Volume 82, Number 4, May 2008
|Number of page(s)||5|
|Section||Interdisciplinary Physics and Related Areas of Science and Technology|
|Published online||06 May 2008|
Nanotubes from gelly vesicles
Laboratoire PCC Institut Curie, CNRS UMR 168, University Paris 6 - 75231 Paris Cedex 05, France, EU
2 Laboratoire Electronique Molculaire Organique et Hybride, UMR 5819 SPrAM (CEA-CNRS-UJF), DRFMC, CEA-Grenoble - 38054 Grenoble Cedex 9, France, EU
3 Laboratoire Adhèsion et Inflammation, U 600 CNRS-INSERM - Luminy, France, EU
Corresponding authors: email@example.com firstname.lastname@example.org email@example.com
Accepted: 25 March 2008
Hydrodynamic extrusions of tethers from giant unilamellar vesicles (GUV) enclosing a poly-N-isopropylacrylamide (polyNIPAM) gel are studied. The collapse of the gel upon heating induces a deswelling of the GUV, showing that the membrane is linked to the polymer network. The gelly vesicle is attached to a micro-rod and submitted to a flow (velocity U). Above a threshold velocity (U > Uc) a tether is extruded and reaches a stationary length L in a characteristic time . The vesicle behaves like an entropic spring with a tether length L proportional to the Stokes friction force. Compared to viscous “sol" vesicles, gelly vesicle are much stiffer: L and being hundred times smaller. We conclude that the mobility of lipids is reduced, only a small portion of the vesicle area being free to flow into the tube.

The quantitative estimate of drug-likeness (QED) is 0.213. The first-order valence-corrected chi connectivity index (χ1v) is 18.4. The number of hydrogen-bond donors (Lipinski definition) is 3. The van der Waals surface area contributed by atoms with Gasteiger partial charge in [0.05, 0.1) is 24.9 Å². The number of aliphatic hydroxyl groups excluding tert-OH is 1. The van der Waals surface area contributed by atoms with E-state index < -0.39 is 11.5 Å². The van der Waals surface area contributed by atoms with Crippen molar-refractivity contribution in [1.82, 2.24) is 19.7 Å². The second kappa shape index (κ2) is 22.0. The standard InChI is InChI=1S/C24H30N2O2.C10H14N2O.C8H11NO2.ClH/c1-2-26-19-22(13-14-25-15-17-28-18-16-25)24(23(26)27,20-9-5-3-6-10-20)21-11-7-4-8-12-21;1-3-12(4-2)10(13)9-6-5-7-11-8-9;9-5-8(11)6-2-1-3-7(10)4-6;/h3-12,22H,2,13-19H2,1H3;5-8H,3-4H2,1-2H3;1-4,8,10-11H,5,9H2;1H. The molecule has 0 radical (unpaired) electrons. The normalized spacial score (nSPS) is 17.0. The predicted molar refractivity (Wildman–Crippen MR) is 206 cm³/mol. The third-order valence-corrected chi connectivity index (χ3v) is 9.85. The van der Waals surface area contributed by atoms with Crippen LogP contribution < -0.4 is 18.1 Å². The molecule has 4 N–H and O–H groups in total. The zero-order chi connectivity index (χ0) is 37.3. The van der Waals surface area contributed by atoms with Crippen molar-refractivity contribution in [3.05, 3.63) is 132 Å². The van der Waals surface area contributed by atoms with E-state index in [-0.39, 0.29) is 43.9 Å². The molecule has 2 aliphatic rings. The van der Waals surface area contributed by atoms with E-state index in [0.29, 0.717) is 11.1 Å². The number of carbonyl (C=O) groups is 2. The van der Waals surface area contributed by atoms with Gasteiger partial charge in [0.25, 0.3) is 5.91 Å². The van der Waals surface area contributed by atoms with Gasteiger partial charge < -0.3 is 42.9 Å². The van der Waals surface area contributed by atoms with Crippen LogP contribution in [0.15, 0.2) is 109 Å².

PACS: 87.16.D- – Membranes, bilayers, and vesicles / 82.70.Gg – Gels and sols / 83.50.Ha – Flow in channels
© EPLA, 2008
Current usage metrics show cumulative count of Article Views (full-text article views including HTML views, PDF and ePub downloads, according to the available data) and Abstracts Views on Vision4Press platform.
Data correspond to usage on the plateform after 2015. The current usage metrics is available 48-96 hours after online publication and is updated daily on week days.
Initial download of the metrics may take a while.